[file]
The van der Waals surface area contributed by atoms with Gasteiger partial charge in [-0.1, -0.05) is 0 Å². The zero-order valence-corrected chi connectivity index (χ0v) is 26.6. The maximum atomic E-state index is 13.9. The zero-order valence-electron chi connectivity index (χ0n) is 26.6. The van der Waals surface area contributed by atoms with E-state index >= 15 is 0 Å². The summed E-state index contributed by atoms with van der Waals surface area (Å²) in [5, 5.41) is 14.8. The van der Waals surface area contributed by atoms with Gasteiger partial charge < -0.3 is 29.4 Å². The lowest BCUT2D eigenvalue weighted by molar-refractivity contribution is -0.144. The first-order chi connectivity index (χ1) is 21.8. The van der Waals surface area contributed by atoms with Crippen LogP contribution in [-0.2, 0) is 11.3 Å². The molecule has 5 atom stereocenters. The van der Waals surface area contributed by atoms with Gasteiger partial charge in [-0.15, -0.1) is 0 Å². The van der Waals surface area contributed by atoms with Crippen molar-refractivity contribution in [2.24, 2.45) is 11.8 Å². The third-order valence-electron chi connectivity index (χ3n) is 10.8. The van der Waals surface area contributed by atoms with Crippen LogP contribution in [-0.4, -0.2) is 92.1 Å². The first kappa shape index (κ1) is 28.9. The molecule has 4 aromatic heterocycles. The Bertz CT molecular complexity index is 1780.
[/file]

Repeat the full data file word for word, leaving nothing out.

The van der Waals surface area contributed by atoms with Gasteiger partial charge in [-0.1, -0.05) is 0 Å². The zero-order valence-corrected chi connectivity index (χ0v) is 26.6. The maximum atomic E-state index is 13.9. The zero-order valence-electron chi connectivity index (χ0n) is 26.6. The van der Waals surface area contributed by atoms with E-state index >= 15 is 0 Å². The summed E-state index contributed by atoms with van der Waals surface area (Å²) in [5, 5.41) is 14.8. The van der Waals surface area contributed by atoms with Gasteiger partial charge < -0.3 is 29.4 Å². The lowest BCUT2D eigenvalue weighted by molar-refractivity contribution is -0.144. The first-order chi connectivity index (χ1) is 21.8. The van der Waals surface area contributed by atoms with Crippen LogP contribution in [-0.2, 0) is 11.3 Å². The molecule has 5 atom stereocenters. The van der Waals surface area contributed by atoms with Gasteiger partial charge in [-0.15, -0.1) is 0 Å². The van der Waals surface area contributed by atoms with Crippen molar-refractivity contribution in [2.24, 2.45) is 11.8 Å². The third-order valence-electron chi connectivity index (χ3n) is 10.8. The van der Waals surface area contributed by atoms with Crippen LogP contribution in [-0.4, -0.2) is 92.1 Å². The first kappa shape index (κ1) is 28.9. The molecule has 4 aromatic heterocycles. The Bertz CT molecular complexity index is 1780.